Sydney-based Facet Studio, established in 2008 by co-directors Yoshi Kashiwagi and Olivia Shih, build upon an impressive portfolio of interior design and architecture.
Having lunch together almost every day in the same restaurant for two years is what led Yoshihito Kashiwagi and Olivia Shih to their first job as Facet Studio. As Kashiwagi explains: finishing my architecture degree in Tokyo I came to Sydney, where Olivia and I started working on a project together in another architectural practice. The owner of the restaurant where we used to have lunch just ended up asking us to do his restaurant fit-out for him.
Although a small project both Kashiwagi and Shih saw the Thai restaurant fit out as an excellent opportunity and so quit their jobs to pursue their plans on a full-time basis. It was long before the owner of the Vietnamese restaurant next door asked them to fit out his interior too. In four short years, Facet Studio impressive portfolio has also expanded to include residential, retail and commercial work, with their award-winning Sneakerology retail fit-out receiving so much media coverage last year, it has to be regarded as somewhat of a watershed moment for the emerging practice.
Why Sneakerology captured the imagination of the blogosphere, and the general public alike is evident: it is an outstanding example of well-resolved and exactingly executed interior design. Decided that we wanted to create a space that would not be quickly forgotten, Shih says. The thinking was to use one single component and multiply it many times over, and this repetition is what makes it so compelling. The component, in Sneakerology case, was a shoebox, and 281 of them were utilised to create the beautiful display wall unit.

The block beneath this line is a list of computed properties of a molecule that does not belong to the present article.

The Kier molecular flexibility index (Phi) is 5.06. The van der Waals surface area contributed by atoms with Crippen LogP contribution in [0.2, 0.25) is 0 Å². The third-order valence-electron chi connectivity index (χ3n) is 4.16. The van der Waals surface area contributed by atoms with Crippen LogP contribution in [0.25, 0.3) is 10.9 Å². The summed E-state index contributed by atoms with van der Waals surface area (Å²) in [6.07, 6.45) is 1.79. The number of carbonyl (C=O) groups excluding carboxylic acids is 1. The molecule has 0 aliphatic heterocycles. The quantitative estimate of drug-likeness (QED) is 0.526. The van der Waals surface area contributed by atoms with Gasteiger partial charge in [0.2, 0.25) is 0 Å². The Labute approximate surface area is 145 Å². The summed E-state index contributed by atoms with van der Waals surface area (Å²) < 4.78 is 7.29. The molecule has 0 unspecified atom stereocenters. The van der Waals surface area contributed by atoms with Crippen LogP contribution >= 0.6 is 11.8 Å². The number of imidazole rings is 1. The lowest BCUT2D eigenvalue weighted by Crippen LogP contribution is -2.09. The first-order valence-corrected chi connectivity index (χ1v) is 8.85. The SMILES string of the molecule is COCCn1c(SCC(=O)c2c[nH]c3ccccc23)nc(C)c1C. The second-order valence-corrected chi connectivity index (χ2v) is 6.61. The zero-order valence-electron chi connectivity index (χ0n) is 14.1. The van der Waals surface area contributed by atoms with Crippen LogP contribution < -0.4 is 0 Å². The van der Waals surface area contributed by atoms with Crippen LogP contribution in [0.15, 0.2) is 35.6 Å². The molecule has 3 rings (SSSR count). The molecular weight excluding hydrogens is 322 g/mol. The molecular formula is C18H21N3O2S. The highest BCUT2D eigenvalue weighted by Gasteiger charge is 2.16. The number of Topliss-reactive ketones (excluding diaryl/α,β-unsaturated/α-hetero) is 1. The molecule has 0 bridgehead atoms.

This concept of great design achieved through repetition is something Kashiwagi and Shih use to great effect in the recently completed M House. Situated in northern Japan, this family home architecturally plays up the importance of the roof, that most first definition of architecture. A child draws a house; they draw a roof, and it looks something like this, Shih says. We wanted to take that form and try to make the roof into something that memorable. In M House, the roof rafters are repeated approximately 60 times from end to end, achieving a quietly sublime beauty that is visually appealing.
With an office in Japan, administered by Kashiwagi father, a retired architect, Kashiwagi himself visits his homeland on a regular basis and is thus well placed to work directly with builders and engineers on local projects the studio undertakes. On M House, as with Sneakerology, there was a lot of prefabrication made off-site, and much time spent on deciding what type of bolt should be used. Guess we were always talking about that bolt, says Shih, smiling. When using repetition, you amplify whatever is magnificent, but you also amplify the smallest impurity, so we had to get it right to get the good effect.
Another recently completed residence is Seatondale Heritage in Sydney Ash-field. It a heritage house, Kashiwagi explains, needed to minimise the disturbance to space, but we had to upgrade the living quality. So what we had to achieve was a coexistence of old and new, and what we ended up creating was not new, but not old. Of all of Facet Studio recent projects, this one best articulates the practice paired-back clean aesthetic. It is an elegant study of simplicity, and how to respect a space, two design attributes both Kashiwagi and Shih consider to be of utmost importance.
Inherent in this notion of respect is Kashiwagi and Shia understanding of the projects they undertake. As Shih explains, always ask, is the character of the project? Because it is something that is somehow given to us in a way, we ask, do we enhance it? For Facet Studio, creating a comfortable space that people can inhabit freely and without spatial restriction is the answer to both those questions.